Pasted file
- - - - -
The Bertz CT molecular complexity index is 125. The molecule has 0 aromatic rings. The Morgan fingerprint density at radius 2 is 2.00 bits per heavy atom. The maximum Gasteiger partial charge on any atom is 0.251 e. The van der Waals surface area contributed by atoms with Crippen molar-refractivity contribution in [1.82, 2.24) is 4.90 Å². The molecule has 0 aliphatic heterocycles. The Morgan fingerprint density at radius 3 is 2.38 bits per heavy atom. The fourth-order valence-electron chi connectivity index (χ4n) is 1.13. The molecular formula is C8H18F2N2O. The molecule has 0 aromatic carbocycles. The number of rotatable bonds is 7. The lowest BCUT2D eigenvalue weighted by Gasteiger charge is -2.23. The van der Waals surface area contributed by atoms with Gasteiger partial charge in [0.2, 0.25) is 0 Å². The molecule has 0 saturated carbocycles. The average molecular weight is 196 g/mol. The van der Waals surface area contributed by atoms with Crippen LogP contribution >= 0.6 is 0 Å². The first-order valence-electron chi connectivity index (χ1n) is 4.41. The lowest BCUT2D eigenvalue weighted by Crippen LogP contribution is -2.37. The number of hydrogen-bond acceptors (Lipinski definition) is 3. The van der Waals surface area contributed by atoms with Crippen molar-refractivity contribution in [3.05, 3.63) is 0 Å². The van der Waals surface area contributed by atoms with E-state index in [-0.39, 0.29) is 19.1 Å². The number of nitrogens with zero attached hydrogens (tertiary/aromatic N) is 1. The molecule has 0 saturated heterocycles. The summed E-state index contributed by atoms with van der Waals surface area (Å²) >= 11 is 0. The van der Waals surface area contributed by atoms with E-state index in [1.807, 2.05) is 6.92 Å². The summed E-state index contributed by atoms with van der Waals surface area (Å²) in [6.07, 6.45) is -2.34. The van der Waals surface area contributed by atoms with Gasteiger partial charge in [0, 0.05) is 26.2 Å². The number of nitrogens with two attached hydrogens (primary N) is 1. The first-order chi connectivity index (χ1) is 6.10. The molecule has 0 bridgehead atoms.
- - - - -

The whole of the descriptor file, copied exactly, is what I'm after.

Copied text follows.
The Bertz CT molecular complexity index is 125. The molecule has 0 aromatic rings. The Morgan fingerprint density at radius 2 is 2.00 bits per heavy atom. The maximum Gasteiger partial charge on any atom is 0.251 e. The van der Waals surface area contributed by atoms with Crippen molar-refractivity contribution in [1.82, 2.24) is 4.90 Å². The molecule has 0 aliphatic heterocycles. The Morgan fingerprint density at radius 3 is 2.38 bits per heavy atom. The fourth-order valence-electron chi connectivity index (χ4n) is 1.13. The molecular formula is C8H18F2N2O. The molecule has 0 aromatic carbocycles. The number of rotatable bonds is 7. The lowest BCUT2D eigenvalue weighted by Gasteiger charge is -2.23. The van der Waals surface area contributed by atoms with Gasteiger partial charge in [0.2, 0.25) is 0 Å². The molecule has 0 saturated carbocycles. The average molecular weight is 196 g/mol. The van der Waals surface area contributed by atoms with Crippen LogP contribution >= 0.6 is 0 Å². The first-order valence-electron chi connectivity index (χ1n) is 4.41. The lowest BCUT2D eigenvalue weighted by Crippen LogP contribution is -2.37. The number of hydrogen-bond acceptors (Lipinski definition) is 3. The van der Waals surface area contributed by atoms with Crippen molar-refractivity contribution in [3.05, 3.63) is 0 Å². The van der Waals surface area contributed by atoms with E-state index in [-0.39, 0.29) is 19.1 Å². The number of nitrogens with zero attached hydrogens (tertiary/aromatic N) is 1. The molecule has 0 saturated heterocycles. The summed E-state index contributed by atoms with van der Waals surface area (Å²) >= 11 is 0. The van der Waals surface area contributed by atoms with E-state index in [1.807, 2.05) is 6.92 Å². The summed E-state index contributed by atoms with van der Waals surface area (Å²) in [6.07, 6.45) is -2.34. The van der Waals surface area contributed by atoms with Gasteiger partial charge in [0, 0.05) is 26.2 Å². The number of nitrogens with two attached hydrogens (primary N) is 1. The first-order chi connectivity index (χ1) is 6.10. The molecule has 0 bridgehead atoms.